Lion carved by George Lang, Welsford-Parker Monument

Much of the historic public art sculptures in the province were made by New York sculptor J. Massey Rhind
J. Massey Rhind
as well as Canadian sculptors Hamilton MacCarthy, George Hill, Emanuel Hahn
Emanuel Hahn
and Louis-Philippe Hébert. Some of this public art was also created by Nova Scotian John Wilson (sculptor).[61] Nova Scotian George Lang was a stone sculptor who also built many landmark buildings in the province, including the Welsford-Parker Monument. Some of the province's greatest painters were William Valentine, Maria Morris, Jack L. Gray, Mabel Killiam Day, Ernest Lawson, Frances Bannerman, Alex Colville, Tom Forrestall and ship portrait artist John O'Brien. Some of most notable artists whose works have been acquired by Nova Scotia
Nova Scotia
are British artist Joshua Reynolds
Joshua Reynolds
(collection of Art Gallery of Nova Scotia); William Gush
William Gush
and William J. Weaver (both have works in Province House); Robert Field (Government House), as well as leading American artists Benjamin West
Benjamin West
(self portrait in The Halifax Club, portrait of chief justice in Nova Scotia
Nova Scotia
Supreme Court), John Singleton Copley, Robert Feke, and Robert Field (the latter three have works in the Uniacke Estate). Two famous Nova Scotian photographers are Wallace R. MacAskill and Sherman Hines.[62] Three of the most accomplished illustrators were George Wylie Hutchinson, Bob Chambers (cartoonist) and Donald A. Mackay. Renowned American artists like sculptor Richard Serra, composer Philip Glass and abstract painter John Beardman
John Beardman
spent part of the year in Nova Scotia. Film and television[edit] Main article: Actors and filmmakers in Nova Scotia Nova Scotia
Nova Scotia
has produced numerous film actors. Academy Award
Academy Award
nominee Ellen Page
Ellen Page
(Juno, Inception) was born in Halifax, Nova Scotia; five-time Academy Award
Academy Award
nominee Arthur Kennedy
Arthur Kennedy
(Lawrence of Arabia, High Sierra) called Nova Scotia
Nova Scotia
his home; and two time Golden Globe winner Donald Sutherland
Donald Sutherland
(MASH, Ordinary People) spent most of his youth in the province. Other actors include John Paul Tremblay, Robb Wells, Mike Smith and John Dunsworth of Trailer Park Boys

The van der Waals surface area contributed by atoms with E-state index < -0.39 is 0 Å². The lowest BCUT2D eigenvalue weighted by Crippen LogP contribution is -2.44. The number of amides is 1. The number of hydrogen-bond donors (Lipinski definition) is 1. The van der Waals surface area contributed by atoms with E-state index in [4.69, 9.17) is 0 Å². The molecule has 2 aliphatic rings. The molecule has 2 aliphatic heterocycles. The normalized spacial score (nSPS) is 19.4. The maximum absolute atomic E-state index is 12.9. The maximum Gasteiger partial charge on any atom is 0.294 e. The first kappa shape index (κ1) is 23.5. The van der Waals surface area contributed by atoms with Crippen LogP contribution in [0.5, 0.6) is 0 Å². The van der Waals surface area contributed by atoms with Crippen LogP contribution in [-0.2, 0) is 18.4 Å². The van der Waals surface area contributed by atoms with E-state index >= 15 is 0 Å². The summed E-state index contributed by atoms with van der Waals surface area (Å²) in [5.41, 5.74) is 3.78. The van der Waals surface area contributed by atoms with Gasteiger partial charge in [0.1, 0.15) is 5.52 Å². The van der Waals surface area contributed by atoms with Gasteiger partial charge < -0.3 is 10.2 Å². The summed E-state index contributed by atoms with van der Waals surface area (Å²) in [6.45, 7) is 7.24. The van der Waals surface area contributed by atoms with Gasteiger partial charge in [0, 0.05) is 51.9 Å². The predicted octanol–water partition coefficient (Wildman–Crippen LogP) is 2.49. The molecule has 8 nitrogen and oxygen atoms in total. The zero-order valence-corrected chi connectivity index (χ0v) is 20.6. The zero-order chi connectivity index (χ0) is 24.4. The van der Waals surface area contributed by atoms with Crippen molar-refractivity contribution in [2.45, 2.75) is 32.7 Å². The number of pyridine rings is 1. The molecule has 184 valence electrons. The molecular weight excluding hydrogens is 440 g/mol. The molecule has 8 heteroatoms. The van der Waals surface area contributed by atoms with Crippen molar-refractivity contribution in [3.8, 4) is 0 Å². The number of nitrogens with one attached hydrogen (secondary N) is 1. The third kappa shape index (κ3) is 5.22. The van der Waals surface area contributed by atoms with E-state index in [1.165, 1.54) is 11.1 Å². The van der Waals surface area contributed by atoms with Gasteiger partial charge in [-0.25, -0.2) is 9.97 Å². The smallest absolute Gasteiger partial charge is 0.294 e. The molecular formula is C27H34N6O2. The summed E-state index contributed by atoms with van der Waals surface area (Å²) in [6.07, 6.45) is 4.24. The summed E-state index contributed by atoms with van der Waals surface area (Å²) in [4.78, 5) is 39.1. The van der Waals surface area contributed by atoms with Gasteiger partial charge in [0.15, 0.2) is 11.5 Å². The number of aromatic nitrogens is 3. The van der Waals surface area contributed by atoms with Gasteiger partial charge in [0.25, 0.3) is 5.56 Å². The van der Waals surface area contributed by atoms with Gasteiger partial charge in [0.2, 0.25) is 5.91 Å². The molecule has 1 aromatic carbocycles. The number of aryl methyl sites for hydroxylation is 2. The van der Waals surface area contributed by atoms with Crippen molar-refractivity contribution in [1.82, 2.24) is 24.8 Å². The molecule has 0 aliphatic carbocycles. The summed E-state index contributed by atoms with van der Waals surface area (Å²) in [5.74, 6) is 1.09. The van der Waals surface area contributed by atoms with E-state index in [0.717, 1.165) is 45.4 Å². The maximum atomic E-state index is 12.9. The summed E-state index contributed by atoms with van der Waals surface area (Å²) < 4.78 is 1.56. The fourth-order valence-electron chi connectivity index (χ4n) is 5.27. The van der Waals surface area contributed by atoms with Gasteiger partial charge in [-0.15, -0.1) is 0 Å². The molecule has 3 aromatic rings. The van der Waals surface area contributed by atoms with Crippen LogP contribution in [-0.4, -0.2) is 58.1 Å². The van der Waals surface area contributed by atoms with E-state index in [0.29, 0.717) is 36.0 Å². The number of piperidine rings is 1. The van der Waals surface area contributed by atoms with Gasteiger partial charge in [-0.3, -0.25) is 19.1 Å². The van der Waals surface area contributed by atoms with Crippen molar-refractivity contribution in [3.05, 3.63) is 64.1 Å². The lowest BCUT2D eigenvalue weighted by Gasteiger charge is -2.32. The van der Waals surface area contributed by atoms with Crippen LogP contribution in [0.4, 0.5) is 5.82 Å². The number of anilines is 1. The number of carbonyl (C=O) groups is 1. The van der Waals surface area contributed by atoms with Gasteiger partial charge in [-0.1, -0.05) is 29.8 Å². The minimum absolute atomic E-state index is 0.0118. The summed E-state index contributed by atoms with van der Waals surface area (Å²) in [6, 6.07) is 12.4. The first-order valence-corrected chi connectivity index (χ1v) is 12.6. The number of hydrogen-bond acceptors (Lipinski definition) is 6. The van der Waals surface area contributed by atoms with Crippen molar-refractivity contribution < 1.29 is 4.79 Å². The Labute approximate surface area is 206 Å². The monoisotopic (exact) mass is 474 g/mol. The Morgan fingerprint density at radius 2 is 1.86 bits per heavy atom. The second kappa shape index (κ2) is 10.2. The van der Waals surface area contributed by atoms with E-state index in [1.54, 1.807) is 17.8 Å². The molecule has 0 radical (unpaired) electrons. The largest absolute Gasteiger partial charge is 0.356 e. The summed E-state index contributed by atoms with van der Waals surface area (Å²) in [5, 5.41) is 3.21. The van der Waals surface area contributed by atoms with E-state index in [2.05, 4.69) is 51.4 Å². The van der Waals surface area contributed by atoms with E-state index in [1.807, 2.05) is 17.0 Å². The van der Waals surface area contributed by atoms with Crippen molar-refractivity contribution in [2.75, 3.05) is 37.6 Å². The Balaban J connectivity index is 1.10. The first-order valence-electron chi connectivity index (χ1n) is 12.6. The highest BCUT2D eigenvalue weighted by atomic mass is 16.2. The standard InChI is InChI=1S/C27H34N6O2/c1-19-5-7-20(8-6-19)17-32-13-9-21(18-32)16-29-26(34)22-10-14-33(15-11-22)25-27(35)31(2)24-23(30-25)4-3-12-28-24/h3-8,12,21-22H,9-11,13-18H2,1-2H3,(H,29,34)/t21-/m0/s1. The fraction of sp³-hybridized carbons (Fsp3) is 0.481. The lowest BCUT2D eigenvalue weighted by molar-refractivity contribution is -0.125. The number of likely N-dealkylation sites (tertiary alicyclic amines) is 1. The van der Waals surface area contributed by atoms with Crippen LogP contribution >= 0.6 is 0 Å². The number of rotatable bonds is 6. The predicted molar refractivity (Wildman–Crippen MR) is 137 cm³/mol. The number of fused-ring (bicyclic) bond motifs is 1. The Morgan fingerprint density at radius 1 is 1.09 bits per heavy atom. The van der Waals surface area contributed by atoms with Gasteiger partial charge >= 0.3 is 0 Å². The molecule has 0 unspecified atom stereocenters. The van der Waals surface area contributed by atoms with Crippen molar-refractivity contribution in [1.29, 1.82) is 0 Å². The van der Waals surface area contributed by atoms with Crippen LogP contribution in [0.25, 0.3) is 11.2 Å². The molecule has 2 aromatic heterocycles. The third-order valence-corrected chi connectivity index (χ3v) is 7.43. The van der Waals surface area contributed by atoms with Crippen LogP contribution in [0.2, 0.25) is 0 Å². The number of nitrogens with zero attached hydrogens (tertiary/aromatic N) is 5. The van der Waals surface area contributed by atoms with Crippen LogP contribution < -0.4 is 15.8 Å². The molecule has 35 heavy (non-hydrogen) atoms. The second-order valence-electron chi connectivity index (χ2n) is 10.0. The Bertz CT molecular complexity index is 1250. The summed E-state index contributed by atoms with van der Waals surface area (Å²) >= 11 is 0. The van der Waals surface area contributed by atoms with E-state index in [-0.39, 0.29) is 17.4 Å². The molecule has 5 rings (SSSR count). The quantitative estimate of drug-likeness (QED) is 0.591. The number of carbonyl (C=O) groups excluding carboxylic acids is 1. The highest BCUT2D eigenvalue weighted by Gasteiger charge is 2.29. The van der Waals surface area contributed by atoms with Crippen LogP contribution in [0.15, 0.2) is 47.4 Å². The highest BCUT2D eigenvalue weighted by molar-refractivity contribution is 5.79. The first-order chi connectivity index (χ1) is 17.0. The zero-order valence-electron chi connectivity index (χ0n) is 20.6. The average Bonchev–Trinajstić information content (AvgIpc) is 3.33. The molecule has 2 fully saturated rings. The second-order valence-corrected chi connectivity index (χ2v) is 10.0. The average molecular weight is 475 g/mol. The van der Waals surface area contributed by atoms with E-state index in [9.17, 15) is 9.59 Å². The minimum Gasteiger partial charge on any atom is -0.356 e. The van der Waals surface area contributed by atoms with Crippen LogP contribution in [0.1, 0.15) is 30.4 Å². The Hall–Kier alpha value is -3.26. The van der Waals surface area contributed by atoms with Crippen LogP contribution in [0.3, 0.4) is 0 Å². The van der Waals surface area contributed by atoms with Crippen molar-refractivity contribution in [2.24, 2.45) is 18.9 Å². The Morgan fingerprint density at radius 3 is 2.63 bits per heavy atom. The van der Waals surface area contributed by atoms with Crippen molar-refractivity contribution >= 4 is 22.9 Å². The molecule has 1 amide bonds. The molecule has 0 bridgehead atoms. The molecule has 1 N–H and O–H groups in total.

Trailer Park Boys
and actress Joanne Kelly
Joanne Kelly
of Warehouse 13. Nova Scotia
Nova Scotia
has also produced numerous film directors such as Thom Fitzgerald (The Hanging Garden), Daniel Petrie
Daniel Petrie
(Resurrection—Academy Award nominee) and Acadian film director Phil Comeau's multiple award-winning local story (Le secret de Jérôme). Nova Scotian stories are the subject of numerous feature films: Margaret's Museum
Margaret's Museum
(starring Helena Bonham Carter); The Bay Boy (directed by Daniel Petrie
Daniel Petrie
and starring Kiefer Sutherland); New Waterford Girl; The Story of Adele H.
The Story of Adele H.
(the story of unrequited love of Adele Hugo); and two films of Evangeline
(one starring Miriam Cooper and another starring Dolores del Río). There is a significant film industry in Nova Scotia. Feature filmmaking began in Canada
with Evangeline
(1913), made by Canadian Bioscope Company in Halifax, which released six films before it closed. The film has since been lost. Some of the award-winning feature films made in the province are Titanic (starring Leonardo DiCaprio and Kate Winslet); The Shipping News
The Shipping News
(starring Kevin Spacey and Julianne Moore); K-19: The Widowmaker (starring Harrison Ford
Harrison Ford
and Liam Neeson) and Amelia (starring Hilary Swank, Richard Gere
Richard Gere
and Ewan McGregor). Nova Scotia
Nova Scotia
has also produced numerous television series: This Hour Has 22 Minutes, Don Messer's Jubilee, Black Harbour, Haven, Trailer Park Boys, Mr. D, Call Me Fitz, and Theodore Tugboat. The Jesse Stone film series on CBS
starring Tom Selleck
Tom Selleck
is also routinely produced in the province. Literature[edit] Main article: Writers in Nova Scotia

Original cover 1900

There are numerous Nova Scotian authors who have achieved international fame: Thomas Chandler Haliburton
Thomas Chandler Haliburton
(The Clockmaker); Alistair MacLeod
Alistair MacLeod
(No Great Mischief); Margaret Marshall Saunders (Beautiful Joe), Laurence B. Dakin (Marco Polo), and Joshua Slocum (Sailing Alone Around the World). Other authors include Johanna Skibsrud (The Sentimentalists), Alden Nowlan (Bread, Wine and Salt), George Elliott Clarke
George Elliott Clarke
(Execution Poems), Lesley Choyce (Nova Scotia: Shaped by the Sea), Thomas Raddall (Halifax: Warden of the North), Donna Morrissey (Kit's Law), Frank Parker Day
Frank Parker Day
(Rockbound). Nova Scotia
Nova Scotia
has also been the subject of numerous literary books. Some of the international best-sellers are: Last Man Out: The Story of the Springhill Mining Disaster (by Melissa Fay Greene) ; Curse of the Narrows: The Halifax Explosion